Building on examples such as this, there are more opportunities for Australia to implement a whole-of-nation approach.  

One example for the future is exploitation of Australia’s significant deposits of critical minerals, including cobalt, lithium, manganese, tungsten and vanadium. These minerals are necessary for emerging technologies that future economies will rely on, underpinning the renewable energy transition. The development of new critical-minerals supply chains has also serious implications for Australia’s security partnerships, particularly AUKUS.  

Considering the importance of the emerging critical-minerals industry, the federal government must play a prominent role in bringing together stakeholders to advance industry capabilities. Australia can position itself as a trusted and reliable supplier of both raw and processed critical minerals while also seeking opportunities as a manufacturer in renewables technology. 

It can’t be done without coordination between government, industry, science, education and civil society—in other words, a whole-of-nation approach.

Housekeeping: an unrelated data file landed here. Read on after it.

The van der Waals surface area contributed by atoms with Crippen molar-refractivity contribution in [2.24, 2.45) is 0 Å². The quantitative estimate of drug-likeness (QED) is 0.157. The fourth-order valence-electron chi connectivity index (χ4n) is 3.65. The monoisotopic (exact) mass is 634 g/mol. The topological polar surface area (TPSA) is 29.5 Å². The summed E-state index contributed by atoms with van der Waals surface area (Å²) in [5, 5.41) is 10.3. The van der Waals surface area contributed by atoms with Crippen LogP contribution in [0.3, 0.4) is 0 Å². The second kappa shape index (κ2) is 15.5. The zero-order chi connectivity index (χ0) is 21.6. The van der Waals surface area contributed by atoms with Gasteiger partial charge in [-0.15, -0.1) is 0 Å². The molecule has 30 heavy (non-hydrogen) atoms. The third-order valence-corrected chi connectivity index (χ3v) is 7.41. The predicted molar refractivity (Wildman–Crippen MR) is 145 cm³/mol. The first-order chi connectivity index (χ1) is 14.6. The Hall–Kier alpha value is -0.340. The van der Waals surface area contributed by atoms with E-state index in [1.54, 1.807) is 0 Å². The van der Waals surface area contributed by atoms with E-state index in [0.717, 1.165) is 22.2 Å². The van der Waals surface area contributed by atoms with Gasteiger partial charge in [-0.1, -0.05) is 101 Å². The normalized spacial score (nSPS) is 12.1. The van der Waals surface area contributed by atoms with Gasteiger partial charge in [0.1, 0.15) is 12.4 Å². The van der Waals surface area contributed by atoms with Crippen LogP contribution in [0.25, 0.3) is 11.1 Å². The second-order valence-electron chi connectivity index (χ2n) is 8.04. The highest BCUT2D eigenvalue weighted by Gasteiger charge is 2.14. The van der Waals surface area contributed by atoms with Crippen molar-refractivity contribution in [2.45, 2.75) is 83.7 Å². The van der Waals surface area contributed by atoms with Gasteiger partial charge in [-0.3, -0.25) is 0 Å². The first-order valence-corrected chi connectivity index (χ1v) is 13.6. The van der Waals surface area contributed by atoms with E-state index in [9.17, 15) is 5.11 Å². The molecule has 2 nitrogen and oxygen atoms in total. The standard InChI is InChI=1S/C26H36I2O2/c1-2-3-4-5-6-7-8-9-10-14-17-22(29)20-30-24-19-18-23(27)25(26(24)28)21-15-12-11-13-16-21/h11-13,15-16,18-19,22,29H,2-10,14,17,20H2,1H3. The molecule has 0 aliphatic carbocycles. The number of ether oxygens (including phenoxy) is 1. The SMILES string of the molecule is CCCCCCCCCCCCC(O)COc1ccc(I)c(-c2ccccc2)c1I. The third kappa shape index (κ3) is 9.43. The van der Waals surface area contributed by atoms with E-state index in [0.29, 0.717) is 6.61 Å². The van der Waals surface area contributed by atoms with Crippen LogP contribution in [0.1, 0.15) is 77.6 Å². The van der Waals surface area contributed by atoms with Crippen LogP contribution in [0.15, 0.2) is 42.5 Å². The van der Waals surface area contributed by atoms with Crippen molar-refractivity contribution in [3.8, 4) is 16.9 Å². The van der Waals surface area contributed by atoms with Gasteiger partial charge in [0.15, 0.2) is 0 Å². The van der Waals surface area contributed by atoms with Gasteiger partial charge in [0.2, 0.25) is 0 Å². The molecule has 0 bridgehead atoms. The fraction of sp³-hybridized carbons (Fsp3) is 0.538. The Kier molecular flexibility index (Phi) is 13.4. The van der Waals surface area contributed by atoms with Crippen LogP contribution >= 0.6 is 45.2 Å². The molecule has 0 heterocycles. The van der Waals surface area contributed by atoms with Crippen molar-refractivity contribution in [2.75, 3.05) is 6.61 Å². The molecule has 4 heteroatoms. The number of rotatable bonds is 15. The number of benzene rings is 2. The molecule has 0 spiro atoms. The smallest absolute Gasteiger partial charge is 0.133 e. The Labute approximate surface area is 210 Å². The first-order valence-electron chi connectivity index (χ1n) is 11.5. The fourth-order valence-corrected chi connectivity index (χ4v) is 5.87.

Similarly, there is a need for Australia to take a whole-of-nation approach in its bid, in partnership with Pacific island countries, to co-host the 2026 Conference of the Parties of the UN Framework Convention on Climate Change (COP31). The bid requires alignment of domestic policy with foreign policy goals; it can hardly be done by the Department of Foreign Affairs alone. 

COP31 will require Australia as a nation to deliver on its climate commitments. Co-hosting with the Pacific will ramp up pressure to phase out fossil fuel production in support of the Pacific’s fight against climate change. A whole-of-nation approach to COP31 will be an opportunity for Australia to ensure that what it stands for internationally—strong action on climate change—is backed by a domestic climate action agenda. A whole-of-nation approach to COP31 will allow Australia to restore its reputation internationally as a climate leader and strengthen its standing in the Pacific as a credible partner.